I looked into the box and the next book I grabbed was blue and thick. The back was showing and I flipped it over and giant blue words stood out, the name MAGICIAN was on the front and a weird giant castle and people on horses riding fast through a landscape. The name and the look of the cover conjured up in my mind an epic adventure that was exciting and full of magic. It was exactly what I was looking for. I now knew this was where I would start, I had found my target.

I packed away the rest of the books. Taking mental notes of what I would read next. Then sat down on the couch to begin. I was immediately drawn in by its slow and simple pace in which it introduced Pug. I connected with the innocence and curiosity of Pug. Then danger was introduced by a storm, then a boar and then he landed in serendipitous safety. The way danger was introduced set me at ease, the author wasn’t going to misuse my anxiety for a quick hook. There was longevity and pacing here I didn’t know I needed to feel.

In the book I met Kulgan and Meecham and found out Pug had magic inside him and potential to boot. I met Tomas, Aurtha, Carline, Borric and Lyam, Amos, then the Elves! The character development of Pug and Tomas alone had me hooked very quickly. Both somehow represented different parts in myself. Although I tended towards Tomas more, his story of being scared and then eventually overcoming this and then controlling his urge to fight and destroy. Their stories captured my imagination and soul. I’ve read all the books Raymond has created around about 5 times. After going through this I want to read them all for a 6th time.

The book Magician is split into two parts. Apprentice and Master. Magician is part of the series the rift war saga. Which also had Silverthorn and a Darkness at Sethanon. Then there was the riftware cycle - with the Empire Series by Janny Wurtz. So yeah Rift war Saga and cycle…. and oh wait yeah in the Cycle, there’s Krondors Sons. On top of those series, there’s the Serpent War saga. Then the Legacy series. Oh wait and Legends of the Riftwar, then the Conclave of Shadows series. The Dark War Series. Demon War Saga. Chaoswar Saga and that’s about it, I think. Over 30 books, all dedicated to one universe and I loved them all. As I was going through all the different titles for research, I could feel all the stories pop up into my head. I remembered the wonder, excitement, anxiety, hope and satisfaction from them all. These stories found me when I was happy and every time I dived into them again, the happiness and everything else all came back.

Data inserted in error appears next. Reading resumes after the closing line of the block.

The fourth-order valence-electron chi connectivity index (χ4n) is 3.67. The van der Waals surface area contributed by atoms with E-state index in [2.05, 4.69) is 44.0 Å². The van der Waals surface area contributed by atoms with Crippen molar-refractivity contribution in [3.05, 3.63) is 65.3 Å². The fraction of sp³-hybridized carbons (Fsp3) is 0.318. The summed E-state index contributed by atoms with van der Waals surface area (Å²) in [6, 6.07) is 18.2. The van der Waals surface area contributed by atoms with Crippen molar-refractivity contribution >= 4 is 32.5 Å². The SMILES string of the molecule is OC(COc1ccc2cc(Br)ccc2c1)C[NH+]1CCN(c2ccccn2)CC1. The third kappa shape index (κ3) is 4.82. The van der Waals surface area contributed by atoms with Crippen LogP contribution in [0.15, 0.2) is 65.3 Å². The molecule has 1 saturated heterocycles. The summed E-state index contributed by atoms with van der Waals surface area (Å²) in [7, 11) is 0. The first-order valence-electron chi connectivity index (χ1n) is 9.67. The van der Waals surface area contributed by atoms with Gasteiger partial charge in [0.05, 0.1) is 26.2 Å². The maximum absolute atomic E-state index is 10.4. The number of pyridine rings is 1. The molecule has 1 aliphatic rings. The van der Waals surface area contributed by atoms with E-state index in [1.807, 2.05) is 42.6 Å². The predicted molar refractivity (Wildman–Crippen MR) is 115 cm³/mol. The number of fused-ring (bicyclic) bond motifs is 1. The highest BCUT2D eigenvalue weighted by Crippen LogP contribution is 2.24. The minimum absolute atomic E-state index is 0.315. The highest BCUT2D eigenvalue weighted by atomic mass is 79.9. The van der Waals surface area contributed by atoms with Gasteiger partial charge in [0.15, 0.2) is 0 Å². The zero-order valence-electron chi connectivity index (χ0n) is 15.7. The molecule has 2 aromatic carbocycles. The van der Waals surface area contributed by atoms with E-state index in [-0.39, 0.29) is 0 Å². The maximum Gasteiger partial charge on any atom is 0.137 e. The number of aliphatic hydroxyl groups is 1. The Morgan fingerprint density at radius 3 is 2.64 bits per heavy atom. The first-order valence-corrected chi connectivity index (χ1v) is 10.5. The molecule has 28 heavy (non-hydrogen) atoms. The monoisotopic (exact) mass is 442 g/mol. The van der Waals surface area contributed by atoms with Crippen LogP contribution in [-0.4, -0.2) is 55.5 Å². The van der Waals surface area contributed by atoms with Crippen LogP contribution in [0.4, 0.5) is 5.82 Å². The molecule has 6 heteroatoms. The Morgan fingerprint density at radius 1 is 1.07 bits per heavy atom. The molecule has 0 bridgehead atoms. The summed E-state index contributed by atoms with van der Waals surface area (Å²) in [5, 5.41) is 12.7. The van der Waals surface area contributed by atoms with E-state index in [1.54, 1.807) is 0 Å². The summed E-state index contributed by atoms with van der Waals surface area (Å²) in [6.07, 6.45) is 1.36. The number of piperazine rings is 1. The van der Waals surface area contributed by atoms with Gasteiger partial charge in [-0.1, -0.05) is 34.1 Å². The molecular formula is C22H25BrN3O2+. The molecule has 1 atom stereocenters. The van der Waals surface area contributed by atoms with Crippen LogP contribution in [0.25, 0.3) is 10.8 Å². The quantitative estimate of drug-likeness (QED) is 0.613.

My old sensei was family to me. He helped me through my teenage years and guided me into the adult I am today. He also taught me to fight, not only with my body but with my mind as well. Importantly, he taught me to be calm and to realise everything is going to be ok. In the books, the structure is quite formulaic. There's the hero, a thief, a mage, a damsel (who's not quite a damsel), a person in the kingdom hierarchy that's on their side and those who are not. I'm not going to list every part of the formula but it's there and I love it. Near the end, the group who go on the journey end up being as close as family. The bonds are tied close together even though they may have started off badly, think Bobby de Loungville and Eric Von Darkmoor. These books always remind me of growing up and forming a family like bond, in the way I did with my old Sensei. He was the master and I was the apprentice, which is a common theme in this universe.

It always surprises me how books find you at the right time and right place, and have links to other areas of your life. It does sometimes feel a little bit magical.

In closing, my sensei, whether he intended or not with the box of books; had taught me about the integration of pattern movements into the real world. I had far too many choices when sifting through those books and didn't know what to do. There's also a lot of information when sparring and it's not always clear what to do, it then comes down to intuition, knowing when to pick something and target it. I connected those dots when I chose that book and from then onwards, I used my intuition more and I eventually was able to build it out and become a lot better and know when to attach or defend. I had overcome the paralysing effect of target confusion. The apprentice was slowly turning into the master.